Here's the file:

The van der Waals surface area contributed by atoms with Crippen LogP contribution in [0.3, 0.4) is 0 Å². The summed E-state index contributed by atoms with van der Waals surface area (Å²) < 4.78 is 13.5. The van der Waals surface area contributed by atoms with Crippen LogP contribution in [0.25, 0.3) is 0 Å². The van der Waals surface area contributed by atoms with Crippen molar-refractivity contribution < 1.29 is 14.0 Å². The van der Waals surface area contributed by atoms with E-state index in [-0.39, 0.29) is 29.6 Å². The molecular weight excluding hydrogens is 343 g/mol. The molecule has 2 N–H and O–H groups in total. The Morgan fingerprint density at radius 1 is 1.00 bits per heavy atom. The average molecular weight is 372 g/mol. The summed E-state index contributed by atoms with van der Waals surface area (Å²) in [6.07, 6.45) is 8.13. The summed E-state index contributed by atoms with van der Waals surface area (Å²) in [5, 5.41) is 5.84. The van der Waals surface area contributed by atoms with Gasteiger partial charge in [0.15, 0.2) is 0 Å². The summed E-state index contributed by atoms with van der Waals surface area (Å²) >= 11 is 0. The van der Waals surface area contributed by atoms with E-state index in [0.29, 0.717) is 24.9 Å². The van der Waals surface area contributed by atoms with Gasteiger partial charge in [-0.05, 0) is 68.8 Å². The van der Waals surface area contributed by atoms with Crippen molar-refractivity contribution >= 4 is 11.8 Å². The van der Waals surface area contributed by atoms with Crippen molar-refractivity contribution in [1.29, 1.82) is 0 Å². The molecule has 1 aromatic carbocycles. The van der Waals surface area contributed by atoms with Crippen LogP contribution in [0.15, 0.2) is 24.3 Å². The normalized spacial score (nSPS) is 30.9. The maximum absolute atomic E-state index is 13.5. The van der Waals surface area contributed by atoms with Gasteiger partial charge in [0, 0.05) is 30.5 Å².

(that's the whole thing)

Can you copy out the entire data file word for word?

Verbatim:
The van der Waals surface area contributed by atoms with Crippen LogP contribution in [0.3, 0.4) is 0 Å². The summed E-state index contributed by atoms with van der Waals surface area (Å²) < 4.78 is 13.5. The van der Waals surface area contributed by atoms with Crippen LogP contribution in [0.25, 0.3) is 0 Å². The van der Waals surface area contributed by atoms with Crippen molar-refractivity contribution < 1.29 is 14.0 Å². The van der Waals surface area contributed by atoms with E-state index in [-0.39, 0.29) is 29.6 Å². The molecular weight excluding hydrogens is 343 g/mol. The molecule has 2 N–H and O–H groups in total. The Morgan fingerprint density at radius 1 is 1.00 bits per heavy atom. The average molecular weight is 372 g/mol. The summed E-state index contributed by atoms with van der Waals surface area (Å²) in [6.07, 6.45) is 8.13. The summed E-state index contributed by atoms with van der Waals surface area (Å²) in [5, 5.41) is 5.84. The van der Waals surface area contributed by atoms with Gasteiger partial charge in [0.15, 0.2) is 0 Å². The summed E-state index contributed by atoms with van der Waals surface area (Å²) >= 11 is 0. The van der Waals surface area contributed by atoms with E-state index in [0.29, 0.717) is 24.9 Å². The van der Waals surface area contributed by atoms with Gasteiger partial charge in [-0.05, 0) is 68.8 Å². The van der Waals surface area contributed by atoms with Crippen molar-refractivity contribution >= 4 is 11.8 Å². The van der Waals surface area contributed by atoms with Crippen molar-refractivity contribution in [1.29, 1.82) is 0 Å². The molecule has 1 aromatic carbocycles. The van der Waals surface area contributed by atoms with Crippen LogP contribution in [0.15, 0.2) is 24.3 Å². The normalized spacial score (nSPS) is 30.9. The maximum absolute atomic E-state index is 13.5. The van der Waals surface area contributed by atoms with Gasteiger partial charge in [0, 0.05) is 30.5 Å².